What Happens to My Business If I Get Divorced in North Carolina?

Business Property During a Divorce

Divorce is an emotional process that can be even more stressful and complicated when a business is involved. If you’re a business owner going through a divorce, you may have concerns and uncertainties about what could happen to your company as you work to separate your finances from your spouse. There are many important questions to ask before finalizing your divorce, and in this blog, we will help you find clarity on the subject.

What Does Equitable Distribution Mean in a Divorce in North Carolina?

The first thing you need to know is that North Carolina is an equitable distribution state, which means that during a divorce, the court will divide marital assets and debts fairly, though not necessarily equally. Equitable distribution would include businesses started or acquired during the marriage.

Asset division follows a four-part process:

  • Identification: The first step in the process requires identifying a couple's assets and debts. These could include physical properties like houses and cars, financial assets like bank accounts, stocks, and retirement funds, as well as debts like mortgages, loans, and credit card balances. This step requires full disclosure from both parties.
  • Classification: Once all assets and debts have been identified, the court assigns classifications, determining whether a property is marital or separate property. Marital property refers to all assets and debts acquired or incurred during the marriage, regardless of whose name they are in. Separate property includes assets and debts one party had before the marriage or those acquired during the marriage as gifts or inheritances specifically to one spouse.
  • Valuation: After classification, the court assigns a monetary value to the marital property. This could involve hiring appraisers, accountants, or other financial experts to determine the current market value of assets like real estate, businesses, and personal property and the outstanding amount on any debts. The valuation date may be the date of separation, the date of filing of the divorce, or another date ordered by the court.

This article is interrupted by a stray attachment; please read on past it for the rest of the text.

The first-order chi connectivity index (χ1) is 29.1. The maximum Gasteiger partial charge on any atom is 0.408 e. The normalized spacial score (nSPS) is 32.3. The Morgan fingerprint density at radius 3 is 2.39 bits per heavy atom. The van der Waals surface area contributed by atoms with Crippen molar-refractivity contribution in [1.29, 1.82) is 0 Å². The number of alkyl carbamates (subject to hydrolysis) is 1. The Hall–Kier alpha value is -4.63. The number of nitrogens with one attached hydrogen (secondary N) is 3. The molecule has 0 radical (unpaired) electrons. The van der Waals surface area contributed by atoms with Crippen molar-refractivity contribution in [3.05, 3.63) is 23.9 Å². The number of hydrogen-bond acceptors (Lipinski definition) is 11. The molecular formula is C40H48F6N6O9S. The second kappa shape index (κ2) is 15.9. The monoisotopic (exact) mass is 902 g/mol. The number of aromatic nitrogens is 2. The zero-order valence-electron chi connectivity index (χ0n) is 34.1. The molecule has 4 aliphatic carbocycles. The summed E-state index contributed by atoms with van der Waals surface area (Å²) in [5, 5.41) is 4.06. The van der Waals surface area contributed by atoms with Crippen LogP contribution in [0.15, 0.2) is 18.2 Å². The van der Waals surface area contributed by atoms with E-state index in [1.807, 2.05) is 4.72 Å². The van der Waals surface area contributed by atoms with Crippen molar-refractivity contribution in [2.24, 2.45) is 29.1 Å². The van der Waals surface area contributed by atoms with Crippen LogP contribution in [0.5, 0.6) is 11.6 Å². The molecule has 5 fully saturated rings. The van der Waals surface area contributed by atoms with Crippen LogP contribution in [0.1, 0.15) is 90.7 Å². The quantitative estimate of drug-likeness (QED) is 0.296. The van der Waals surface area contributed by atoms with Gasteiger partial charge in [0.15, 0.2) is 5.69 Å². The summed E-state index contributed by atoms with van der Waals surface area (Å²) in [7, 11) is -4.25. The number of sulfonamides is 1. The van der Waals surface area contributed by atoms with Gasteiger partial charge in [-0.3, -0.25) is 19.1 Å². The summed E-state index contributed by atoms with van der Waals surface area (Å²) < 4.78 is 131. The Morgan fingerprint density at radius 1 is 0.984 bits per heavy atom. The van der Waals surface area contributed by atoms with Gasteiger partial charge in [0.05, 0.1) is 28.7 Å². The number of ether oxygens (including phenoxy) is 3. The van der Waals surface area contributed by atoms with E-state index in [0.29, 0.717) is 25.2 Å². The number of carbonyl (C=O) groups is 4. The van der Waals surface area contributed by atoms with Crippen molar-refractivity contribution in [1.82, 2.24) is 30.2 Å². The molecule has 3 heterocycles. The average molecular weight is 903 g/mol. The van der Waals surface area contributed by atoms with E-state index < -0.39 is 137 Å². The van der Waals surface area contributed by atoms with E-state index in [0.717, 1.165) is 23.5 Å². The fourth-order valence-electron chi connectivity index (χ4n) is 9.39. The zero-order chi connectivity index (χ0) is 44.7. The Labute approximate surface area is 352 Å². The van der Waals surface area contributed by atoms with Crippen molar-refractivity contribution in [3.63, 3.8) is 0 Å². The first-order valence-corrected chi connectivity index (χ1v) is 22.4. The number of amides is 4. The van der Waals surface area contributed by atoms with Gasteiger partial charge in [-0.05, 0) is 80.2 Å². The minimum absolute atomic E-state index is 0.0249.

• Distribution: In the last step, the court distributes the marital property between the two parties. While North Carolina is an equitable distribution state, it doesn't necessarily mean a 50/50 split. The court will consider various factors such as the duration of the marriage, the age and health of the parties, their income and earning potential, and their contributions to the acquisition, preservation, or appreciation of the marital property. The goal is to reach a fair, but not necessarily equal, division of assets and debts.

It’s important to remember that the specifics of this process can vary depending on the circumstances of your case and any state laws unique to it. Before going through this process, begin by consulting with a legal professional.

What Will Happen to Your Business in an Equitable Distribution State?

In North Carolina, business properties can be considered marital property if they were acquired or started during the marriage. Several outcomes are possible if you and your spouse jointly own a business. One spouse could buy out the other spouse's interest, or you could sell the business to a third party and split the proceeds. A business that one spouse started or acquired before the marriage is typically considered that spouse's separate property. However, if marital assets were transferred into the business or if the business appreciated in value during the marriage due to the efforts of either spouse, it could be subject to equitable distribution. An equitable distribution determination can be complex and depend on the specifics of each case. Therefore, it's crucial to consult with a knowledgeable attorney who can help navigate these complexities and protect your interests.

Can You Protect Business Property During a Divorce?

If you're concerned about the potential impact of a divorce on your business, there are steps you can take to protect it. For instance, a prenuptial or postnuptial agreement can specify how a business would be divided in a divorce. It's also crucial to maintain clear boundaries between personal and business finances. Commingling these can make establishing the business as a separate property harder. Divorce can significantly impact your business, but you can navigate this challenging time with careful planning and legal advice.

Contact the Divorce Attorney at David Self Family Law and Mediation Today

At David Self Family Law and Mediation, we understand the complexities of divorce, and our legal team can help you determine the best course of action for your business. Whether you’re unsure of your next steps or need help putting some protections in place in case you find yourself needing to file for a divorce.

Contact the divorce attorney at David Self Family Law and Mediation at (980) 223-3340 or online to schedule a consultation to review your case!

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